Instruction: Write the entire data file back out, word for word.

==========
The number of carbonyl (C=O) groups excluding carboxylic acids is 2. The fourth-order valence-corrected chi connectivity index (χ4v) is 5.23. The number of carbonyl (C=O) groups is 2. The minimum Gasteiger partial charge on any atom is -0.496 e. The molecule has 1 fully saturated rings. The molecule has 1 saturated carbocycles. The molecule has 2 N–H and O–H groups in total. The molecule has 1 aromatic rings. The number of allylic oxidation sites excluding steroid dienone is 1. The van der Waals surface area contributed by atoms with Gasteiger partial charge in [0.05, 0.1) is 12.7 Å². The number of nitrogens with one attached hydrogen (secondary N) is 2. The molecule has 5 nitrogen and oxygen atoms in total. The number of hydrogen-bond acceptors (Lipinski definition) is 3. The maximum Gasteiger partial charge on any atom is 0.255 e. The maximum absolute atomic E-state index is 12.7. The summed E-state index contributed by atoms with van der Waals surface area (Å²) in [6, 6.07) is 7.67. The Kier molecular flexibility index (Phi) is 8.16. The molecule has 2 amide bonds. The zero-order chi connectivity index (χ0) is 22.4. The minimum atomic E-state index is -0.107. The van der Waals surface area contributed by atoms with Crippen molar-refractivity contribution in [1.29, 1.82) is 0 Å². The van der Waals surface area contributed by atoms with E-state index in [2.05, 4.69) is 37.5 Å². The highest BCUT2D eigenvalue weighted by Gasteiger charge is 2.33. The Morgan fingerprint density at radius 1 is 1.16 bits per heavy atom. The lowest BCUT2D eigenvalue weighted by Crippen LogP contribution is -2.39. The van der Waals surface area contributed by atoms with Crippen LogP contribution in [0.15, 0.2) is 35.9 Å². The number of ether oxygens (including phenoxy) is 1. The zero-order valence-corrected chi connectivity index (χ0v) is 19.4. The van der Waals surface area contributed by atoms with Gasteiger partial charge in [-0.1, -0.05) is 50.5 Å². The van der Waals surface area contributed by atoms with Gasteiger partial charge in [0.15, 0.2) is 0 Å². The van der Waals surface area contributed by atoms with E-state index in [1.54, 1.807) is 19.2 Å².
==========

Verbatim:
The number of carbonyl (C=O) groups excluding carboxylic acids is 2. The fourth-order valence-corrected chi connectivity index (χ4v) is 5.23. The number of carbonyl (C=O) groups is 2. The minimum Gasteiger partial charge on any atom is -0.496 e. The molecule has 1 fully saturated rings. The molecule has 1 saturated carbocycles. The molecule has 2 N–H and O–H groups in total. The molecule has 1 aromatic rings. The number of allylic oxidation sites excluding steroid dienone is 1. The van der Waals surface area contributed by atoms with Gasteiger partial charge in [0.05, 0.1) is 12.7 Å². The number of nitrogens with one attached hydrogen (secondary N) is 2. The molecule has 5 nitrogen and oxygen atoms in total. The number of hydrogen-bond acceptors (Lipinski definition) is 3. The maximum Gasteiger partial charge on any atom is 0.255 e. The maximum absolute atomic E-state index is 12.7. The summed E-state index contributed by atoms with van der Waals surface area (Å²) in [6, 6.07) is 7.67. The Kier molecular flexibility index (Phi) is 8.16. The molecule has 2 amide bonds. The zero-order chi connectivity index (χ0) is 22.4. The minimum atomic E-state index is -0.107. The van der Waals surface area contributed by atoms with Crippen molar-refractivity contribution in [1.29, 1.82) is 0 Å². The van der Waals surface area contributed by atoms with E-state index in [2.05, 4.69) is 37.5 Å². The highest BCUT2D eigenvalue weighted by Gasteiger charge is 2.33. The Morgan fingerprint density at radius 1 is 1.16 bits per heavy atom. The lowest BCUT2D eigenvalue weighted by Crippen LogP contribution is -2.39. The van der Waals surface area contributed by atoms with Crippen LogP contribution in [0.15, 0.2) is 35.9 Å². The number of ether oxygens (including phenoxy) is 1. The zero-order valence-corrected chi connectivity index (χ0v) is 19.4. The van der Waals surface area contributed by atoms with Gasteiger partial charge in [-0.1, -0.05) is 50.5 Å². The van der Waals surface area contributed by atoms with Gasteiger partial charge in [0.15, 0.2) is 0 Å². The van der Waals surface area contributed by atoms with E-state index in [1.54, 1.807) is 19.2 Å².